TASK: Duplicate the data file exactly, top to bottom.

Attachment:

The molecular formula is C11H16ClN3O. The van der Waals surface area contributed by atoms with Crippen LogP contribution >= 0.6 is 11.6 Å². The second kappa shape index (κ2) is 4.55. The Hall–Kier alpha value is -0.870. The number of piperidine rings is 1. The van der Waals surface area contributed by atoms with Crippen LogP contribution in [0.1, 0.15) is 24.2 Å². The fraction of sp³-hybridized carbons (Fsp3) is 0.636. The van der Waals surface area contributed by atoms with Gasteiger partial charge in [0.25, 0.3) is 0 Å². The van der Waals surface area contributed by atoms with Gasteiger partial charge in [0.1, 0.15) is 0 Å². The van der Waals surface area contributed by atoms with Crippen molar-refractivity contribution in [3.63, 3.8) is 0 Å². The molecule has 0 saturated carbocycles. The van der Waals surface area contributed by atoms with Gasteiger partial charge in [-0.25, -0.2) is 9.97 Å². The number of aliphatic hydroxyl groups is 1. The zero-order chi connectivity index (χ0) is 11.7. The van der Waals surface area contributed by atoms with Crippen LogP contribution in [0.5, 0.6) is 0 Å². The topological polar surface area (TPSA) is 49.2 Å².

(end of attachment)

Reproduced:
The molecular formula is C11H16ClN3O. The van der Waals surface area contributed by atoms with Crippen LogP contribution >= 0.6 is 11.6 Å². The second kappa shape index (κ2) is 4.55. The Hall–Kier alpha value is -0.870. The number of piperidine rings is 1. The van der Waals surface area contributed by atoms with Crippen LogP contribution in [0.1, 0.15) is 24.2 Å². The fraction of sp³-hybridized carbons (Fsp3) is 0.636. The van der Waals surface area contributed by atoms with Gasteiger partial charge in [0.25, 0.3) is 0 Å². The van der Waals surface area contributed by atoms with Gasteiger partial charge in [0.1, 0.15) is 0 Å². The van der Waals surface area contributed by atoms with Crippen molar-refractivity contribution in [3.63, 3.8) is 0 Å². The molecule has 0 saturated carbocycles. The van der Waals surface area contributed by atoms with Gasteiger partial charge in [-0.25, -0.2) is 9.97 Å². The number of aliphatic hydroxyl groups is 1. The zero-order chi connectivity index (χ0) is 11.7. The van der Waals surface area contributed by atoms with Crippen LogP contribution in [0.5, 0.6) is 0 Å². The topological polar surface area (TPSA) is 49.2 Å².